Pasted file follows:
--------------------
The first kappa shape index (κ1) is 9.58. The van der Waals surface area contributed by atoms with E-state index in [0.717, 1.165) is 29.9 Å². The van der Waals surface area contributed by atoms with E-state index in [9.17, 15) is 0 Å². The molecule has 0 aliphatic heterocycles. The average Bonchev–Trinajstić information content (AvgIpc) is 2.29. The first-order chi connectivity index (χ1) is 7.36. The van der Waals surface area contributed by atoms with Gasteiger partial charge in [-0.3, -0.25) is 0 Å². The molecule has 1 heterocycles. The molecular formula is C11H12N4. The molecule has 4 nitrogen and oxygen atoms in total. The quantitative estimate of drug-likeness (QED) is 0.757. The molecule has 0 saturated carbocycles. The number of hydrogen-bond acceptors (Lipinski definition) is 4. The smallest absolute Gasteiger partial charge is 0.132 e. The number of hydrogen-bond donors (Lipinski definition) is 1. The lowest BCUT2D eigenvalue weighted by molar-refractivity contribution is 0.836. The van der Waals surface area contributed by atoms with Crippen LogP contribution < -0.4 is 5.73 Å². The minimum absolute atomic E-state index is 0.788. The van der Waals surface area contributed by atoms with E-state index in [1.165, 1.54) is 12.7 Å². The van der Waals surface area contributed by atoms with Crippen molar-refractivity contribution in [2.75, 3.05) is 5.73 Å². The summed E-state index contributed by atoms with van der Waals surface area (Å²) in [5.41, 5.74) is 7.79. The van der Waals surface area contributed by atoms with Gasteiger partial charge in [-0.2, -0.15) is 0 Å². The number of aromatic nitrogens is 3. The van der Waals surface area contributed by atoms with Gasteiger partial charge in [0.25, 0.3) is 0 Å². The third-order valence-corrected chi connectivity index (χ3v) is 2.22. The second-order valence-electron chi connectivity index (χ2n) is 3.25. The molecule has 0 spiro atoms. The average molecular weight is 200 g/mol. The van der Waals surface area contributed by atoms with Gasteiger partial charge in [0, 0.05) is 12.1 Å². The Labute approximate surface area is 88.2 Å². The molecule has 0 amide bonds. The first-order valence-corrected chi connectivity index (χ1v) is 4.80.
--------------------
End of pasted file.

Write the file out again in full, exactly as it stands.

The first kappa shape index (κ1) is 9.58. The van der Waals surface area contributed by atoms with E-state index in [0.717, 1.165) is 29.9 Å². The van der Waals surface area contributed by atoms with E-state index in [9.17, 15) is 0 Å². The molecule has 0 aliphatic heterocycles. The average Bonchev–Trinajstić information content (AvgIpc) is 2.29. The first-order chi connectivity index (χ1) is 7.36. The van der Waals surface area contributed by atoms with Gasteiger partial charge in [-0.3, -0.25) is 0 Å². The molecule has 1 heterocycles. The molecular formula is C11H12N4. The molecule has 4 nitrogen and oxygen atoms in total. The quantitative estimate of drug-likeness (QED) is 0.757. The molecule has 0 saturated carbocycles. The number of hydrogen-bond acceptors (Lipinski definition) is 4. The smallest absolute Gasteiger partial charge is 0.132 e. The number of hydrogen-bond donors (Lipinski definition) is 1. The lowest BCUT2D eigenvalue weighted by molar-refractivity contribution is 0.836. The van der Waals surface area contributed by atoms with Crippen LogP contribution < -0.4 is 5.73 Å². The minimum absolute atomic E-state index is 0.788. The van der Waals surface area contributed by atoms with E-state index in [1.165, 1.54) is 12.7 Å². The van der Waals surface area contributed by atoms with Crippen molar-refractivity contribution in [2.75, 3.05) is 5.73 Å². The summed E-state index contributed by atoms with van der Waals surface area (Å²) in [5.41, 5.74) is 7.79. The van der Waals surface area contributed by atoms with Gasteiger partial charge in [-0.2, -0.15) is 0 Å². The number of aromatic nitrogens is 3. The van der Waals surface area contributed by atoms with Gasteiger partial charge in [0.25, 0.3) is 0 Å². The third-order valence-corrected chi connectivity index (χ3v) is 2.22. The second-order valence-electron chi connectivity index (χ2n) is 3.25. The molecule has 0 spiro atoms. The average molecular weight is 200 g/mol. The van der Waals surface area contributed by atoms with Gasteiger partial charge in [0, 0.05) is 12.1 Å². The Labute approximate surface area is 88.2 Å². The molecule has 0 amide bonds. The first-order valence-corrected chi connectivity index (χ1v) is 4.80.